For Maui's North Shore, the considerable contrast between its laid back towns and adventure packed shorelines offers a unique glimpse into this once sugarcane-mill town turned windsurfer's paradise.
The cultural and racial melting pot of Paia town is a snapshot of Maui's past. In the mid-1800s this area was a camp for the many workers who came from all over the globe seeking fortune in the sugarcane industry. Puerto Ricans, Filipinos, Portuguese, Russians, Germans and Scandinavians all relocated to these plantations, bringing with them many traditions, customs and cuisines.
In 1978 Paia was discovered as one of the world's best windsurfing regions, transforming the small town into a tourist destination, and bringing a mix of individuals as colorful as the town's numerous rainbows.
Paia's streets are now lined with an eclectic array of small boutique shops and restaurants. Stop in for a traditional Hawaiian tattoo at Island Ink, sift through a wall of surfboards at Hi-Tech Surf Sports, browse the model ship gallery or allow your taste buds to explore an exotic passion fruit gelato from Ono Gelato.
Located at the edge of town is Baldwin Beach, a local favorite and the center stage for a relaxing afternoon. With white sand to sink your feet into and ironwood trees offering shade for that after-lunch nap, this beach is a great escape from Maui's more populated areas. On the far side is Baby Beach, protected by a reef wall, for those who prefer calmer water or simply a relaxing float.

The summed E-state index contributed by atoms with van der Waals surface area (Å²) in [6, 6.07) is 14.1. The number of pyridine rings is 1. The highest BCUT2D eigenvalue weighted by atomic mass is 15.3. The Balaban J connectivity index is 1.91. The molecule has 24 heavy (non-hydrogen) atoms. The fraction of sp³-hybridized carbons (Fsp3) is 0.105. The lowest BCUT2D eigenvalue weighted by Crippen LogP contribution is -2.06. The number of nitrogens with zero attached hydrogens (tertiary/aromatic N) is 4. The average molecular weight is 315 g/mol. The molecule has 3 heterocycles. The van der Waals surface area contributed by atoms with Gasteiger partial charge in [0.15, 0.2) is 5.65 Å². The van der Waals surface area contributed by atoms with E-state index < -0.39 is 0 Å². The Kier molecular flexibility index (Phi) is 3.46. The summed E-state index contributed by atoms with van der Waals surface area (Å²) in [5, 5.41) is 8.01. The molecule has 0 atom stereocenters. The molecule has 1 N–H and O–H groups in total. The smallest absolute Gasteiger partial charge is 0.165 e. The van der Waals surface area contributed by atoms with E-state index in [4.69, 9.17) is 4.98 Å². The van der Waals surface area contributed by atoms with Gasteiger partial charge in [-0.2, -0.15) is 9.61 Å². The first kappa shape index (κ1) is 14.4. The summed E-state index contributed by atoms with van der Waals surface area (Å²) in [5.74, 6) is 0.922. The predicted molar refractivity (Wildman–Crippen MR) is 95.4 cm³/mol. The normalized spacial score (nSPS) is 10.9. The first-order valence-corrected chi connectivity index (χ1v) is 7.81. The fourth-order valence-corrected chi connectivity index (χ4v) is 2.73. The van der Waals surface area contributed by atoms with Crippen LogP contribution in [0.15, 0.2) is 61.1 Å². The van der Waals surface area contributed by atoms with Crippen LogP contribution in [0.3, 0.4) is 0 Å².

Out of town towards Hana lies Ho'okipa, windsurfer's delight and spectator's grandstands. Often slowing traffic to a near halt, this narrow beach meets the road at an abrupt, rock cliff offering dramatic views from above. Dozens of wind surfers and surfers can be seen daring the wild breaks that pound the shoreline.
The next town is Haiku, meaning narrow, which appropriately describes the windy roads that traverse this lush countryside. Time has very little place on these streets as most locals will stop to chat with a neighbor or wave to a friend despite a line of cars behind them. Hitchhikers are often seen with their thumbs pointed down the road, with no rush to reach their destination.
Twin Falls, an assortment of rustic fruit stands, entices visitors to pull off the Hana Highway and sample the tropical produce. From there visitors can follow a short trail into the rainforest, revealing numerous waterfalls and natural pools.
Away from the glamour and hurried style of the west coast, a visit to the Maui's North Shore is a chance to breathe in the true essence of Hawaii.